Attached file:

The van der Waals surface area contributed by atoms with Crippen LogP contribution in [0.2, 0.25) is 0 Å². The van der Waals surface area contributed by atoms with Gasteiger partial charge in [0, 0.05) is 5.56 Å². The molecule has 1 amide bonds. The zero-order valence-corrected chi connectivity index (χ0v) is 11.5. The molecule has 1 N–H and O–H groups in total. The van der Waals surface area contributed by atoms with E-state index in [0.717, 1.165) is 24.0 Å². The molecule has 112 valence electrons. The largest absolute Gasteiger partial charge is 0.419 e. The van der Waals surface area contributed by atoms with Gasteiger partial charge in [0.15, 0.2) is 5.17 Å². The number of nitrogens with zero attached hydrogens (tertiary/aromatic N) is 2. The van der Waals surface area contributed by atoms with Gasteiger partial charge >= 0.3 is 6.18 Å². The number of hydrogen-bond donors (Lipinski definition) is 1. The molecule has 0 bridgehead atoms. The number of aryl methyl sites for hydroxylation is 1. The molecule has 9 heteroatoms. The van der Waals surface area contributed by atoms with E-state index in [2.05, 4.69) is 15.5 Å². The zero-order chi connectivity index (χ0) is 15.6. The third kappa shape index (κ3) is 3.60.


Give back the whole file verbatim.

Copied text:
The van der Waals surface area contributed by atoms with Crippen LogP contribution in [0.2, 0.25) is 0 Å². The van der Waals surface area contributed by atoms with Gasteiger partial charge in [0, 0.05) is 5.56 Å². The molecule has 1 amide bonds. The zero-order valence-corrected chi connectivity index (χ0v) is 11.5. The molecule has 1 N–H and O–H groups in total. The van der Waals surface area contributed by atoms with E-state index in [0.717, 1.165) is 24.0 Å². The molecule has 112 valence electrons. The largest absolute Gasteiger partial charge is 0.419 e. The van der Waals surface area contributed by atoms with Gasteiger partial charge in [0.15, 0.2) is 5.17 Å². The number of nitrogens with zero attached hydrogens (tertiary/aromatic N) is 2. The van der Waals surface area contributed by atoms with Gasteiger partial charge >= 0.3 is 6.18 Å². The number of hydrogen-bond donors (Lipinski definition) is 1. The molecule has 0 bridgehead atoms. The number of aryl methyl sites for hydroxylation is 1. The molecule has 9 heteroatoms. The van der Waals surface area contributed by atoms with E-state index in [2.05, 4.69) is 15.5 Å². The zero-order chi connectivity index (χ0) is 15.6. The third kappa shape index (κ3) is 3.60.